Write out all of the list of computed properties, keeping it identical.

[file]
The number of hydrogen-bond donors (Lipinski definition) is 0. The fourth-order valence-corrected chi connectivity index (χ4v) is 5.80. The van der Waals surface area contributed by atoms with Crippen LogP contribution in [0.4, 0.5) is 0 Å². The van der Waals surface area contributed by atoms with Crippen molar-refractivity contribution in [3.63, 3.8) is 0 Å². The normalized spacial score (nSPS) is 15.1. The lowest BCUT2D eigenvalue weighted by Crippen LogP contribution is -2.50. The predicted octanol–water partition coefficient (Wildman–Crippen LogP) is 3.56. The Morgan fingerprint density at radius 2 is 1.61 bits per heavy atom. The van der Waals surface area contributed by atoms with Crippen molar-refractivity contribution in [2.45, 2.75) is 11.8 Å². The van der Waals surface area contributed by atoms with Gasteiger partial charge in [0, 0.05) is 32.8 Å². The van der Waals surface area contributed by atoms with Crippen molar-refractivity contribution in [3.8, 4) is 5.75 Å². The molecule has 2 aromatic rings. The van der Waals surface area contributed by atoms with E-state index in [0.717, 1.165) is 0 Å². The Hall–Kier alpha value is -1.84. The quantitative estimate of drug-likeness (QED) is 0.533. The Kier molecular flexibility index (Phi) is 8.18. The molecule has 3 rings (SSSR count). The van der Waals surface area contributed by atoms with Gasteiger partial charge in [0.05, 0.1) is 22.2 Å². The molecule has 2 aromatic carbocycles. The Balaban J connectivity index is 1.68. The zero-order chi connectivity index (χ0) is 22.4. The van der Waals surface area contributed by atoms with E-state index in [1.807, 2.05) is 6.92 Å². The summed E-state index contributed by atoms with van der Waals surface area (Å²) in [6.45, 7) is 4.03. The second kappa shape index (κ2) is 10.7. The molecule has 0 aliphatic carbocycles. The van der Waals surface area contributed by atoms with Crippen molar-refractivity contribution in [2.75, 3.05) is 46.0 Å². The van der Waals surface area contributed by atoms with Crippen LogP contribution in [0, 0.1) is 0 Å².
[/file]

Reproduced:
The number of hydrogen-bond donors (Lipinski definition) is 0. The fourth-order valence-corrected chi connectivity index (χ4v) is 5.80. The van der Waals surface area contributed by atoms with Crippen LogP contribution in [0.4, 0.5) is 0 Å². The van der Waals surface area contributed by atoms with Crippen molar-refractivity contribution in [3.63, 3.8) is 0 Å². The normalized spacial score (nSPS) is 15.1. The lowest BCUT2D eigenvalue weighted by Crippen LogP contribution is -2.50. The predicted octanol–water partition coefficient (Wildman–Crippen LogP) is 3.56. The Morgan fingerprint density at radius 2 is 1.61 bits per heavy atom. The van der Waals surface area contributed by atoms with Crippen molar-refractivity contribution in [2.45, 2.75) is 11.8 Å². The van der Waals surface area contributed by atoms with Gasteiger partial charge in [0, 0.05) is 32.8 Å². The van der Waals surface area contributed by atoms with Crippen molar-refractivity contribution in [3.8, 4) is 5.75 Å². The molecule has 2 aromatic rings. The van der Waals surface area contributed by atoms with E-state index in [0.717, 1.165) is 0 Å². The Hall–Kier alpha value is -1.84. The quantitative estimate of drug-likeness (QED) is 0.533. The Kier molecular flexibility index (Phi) is 8.18. The molecule has 3 rings (SSSR count). The van der Waals surface area contributed by atoms with Gasteiger partial charge in [0.05, 0.1) is 22.2 Å². The molecule has 2 aromatic carbocycles. The Balaban J connectivity index is 1.68. The zero-order chi connectivity index (χ0) is 22.4. The van der Waals surface area contributed by atoms with E-state index in [1.807, 2.05) is 6.92 Å². The summed E-state index contributed by atoms with van der Waals surface area (Å²) in [6.45, 7) is 4.03. The second kappa shape index (κ2) is 10.7. The molecule has 0 aliphatic carbocycles. The van der Waals surface area contributed by atoms with Crippen molar-refractivity contribution in [2.75, 3.05) is 46.0 Å². The van der Waals surface area contributed by atoms with Crippen LogP contribution in [0, 0.1) is 0 Å².